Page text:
higher ambition than that for any ollice,
and that Is an ambition to do wh it I can to
miko this nation so great and so good thit
to be a simple citizen would be greater than
to be a king in any other land. (Great ap
"1 am not hero this afternoon to flatter
your pride bv telling jou what thu de
scendants of Erin have accomplished. I am
not going to dwell upon the work of the
sons of Erin, because it would take nil the
afternoon and leave me no time to epeak of
what the daughters of Erin have also done.
(Laughter and applause) The work of the
Irishmen in the development of this coun
trj Is too well known to need detailed de
scription The people of jour ruco have
given to the world tho highest examples
of oratory: they have been distinguished in
poetry and In music, in business and in
statesmanship; jou have had millions who
have taught the world how to live, and
you have had an Emmett, who taught the
world how to die." (Cheers nnd applause )
A voice: "Your name should be O'Brien"
(Laughter and applause )
Mr. Brjan: "Mj friend has tried to In
gratiate me Into 3ur favor bj suggesting
that mj- name Is O'llrinf and not 'Brj in.
If the gentleman knew as much about it as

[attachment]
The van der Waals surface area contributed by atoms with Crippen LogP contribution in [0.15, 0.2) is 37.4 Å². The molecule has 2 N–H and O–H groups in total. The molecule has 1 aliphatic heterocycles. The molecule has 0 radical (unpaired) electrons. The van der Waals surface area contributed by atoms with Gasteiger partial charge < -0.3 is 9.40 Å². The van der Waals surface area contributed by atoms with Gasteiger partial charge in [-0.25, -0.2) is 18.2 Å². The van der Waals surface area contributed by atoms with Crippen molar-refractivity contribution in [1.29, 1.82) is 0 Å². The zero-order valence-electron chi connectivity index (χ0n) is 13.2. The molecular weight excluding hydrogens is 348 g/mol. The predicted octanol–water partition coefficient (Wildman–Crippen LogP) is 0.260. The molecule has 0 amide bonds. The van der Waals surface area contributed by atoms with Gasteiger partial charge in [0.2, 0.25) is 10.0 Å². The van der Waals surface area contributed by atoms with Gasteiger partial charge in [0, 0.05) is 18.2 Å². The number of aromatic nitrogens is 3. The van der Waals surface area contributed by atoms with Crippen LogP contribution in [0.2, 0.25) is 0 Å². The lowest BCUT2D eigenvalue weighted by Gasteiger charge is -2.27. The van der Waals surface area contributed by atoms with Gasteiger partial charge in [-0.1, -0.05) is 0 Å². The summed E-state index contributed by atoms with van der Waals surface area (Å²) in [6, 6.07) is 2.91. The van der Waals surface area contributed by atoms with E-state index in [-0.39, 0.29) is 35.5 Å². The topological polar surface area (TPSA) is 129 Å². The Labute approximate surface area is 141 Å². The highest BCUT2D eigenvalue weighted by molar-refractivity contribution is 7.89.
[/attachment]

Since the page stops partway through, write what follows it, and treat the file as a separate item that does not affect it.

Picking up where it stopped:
I do, ho would know that 'Brjan' Is the or
iginal namo and 'O'Brien' a derivation. (Ap
plause and laughter.) When 'Bricn' be
camo King he put on the 'O,' and tho
'O'Briens' are the descendants of the Kinr.
while the 'Brians' are the common people,
who never got stuck up about a relative
being a King. (Renewed laughter and ap
plause.) TIliiKliiiK of (lie Knees.
"Tho object of my speech Is a practical
one I want to use this occasion to point
to a great le-on. I belie. e the lact tin
this nation has here the representatives of
all of tile races of Europe gives It a pecti- '
liar advantage among the nations. The I
fact that the best blood nf all tile civilize!
nations mingle here In the development of
the American character enables this na
tion to turn upon every question the light
of universal history and avoid the dangers
from which other nations have suffered
(Applause.) When a problem arises in this j
countrj' wo can look back and find what
has been the experience of others If wo
knew the historj of our own people onlv wo
would not be so well prepared lo detect
danger beforo we suffer from it, but if
anv one does not know the crowth of Innd- j
lordlsm and Its dangers, he has only to nsk
an Irishman what landlordism me ins. and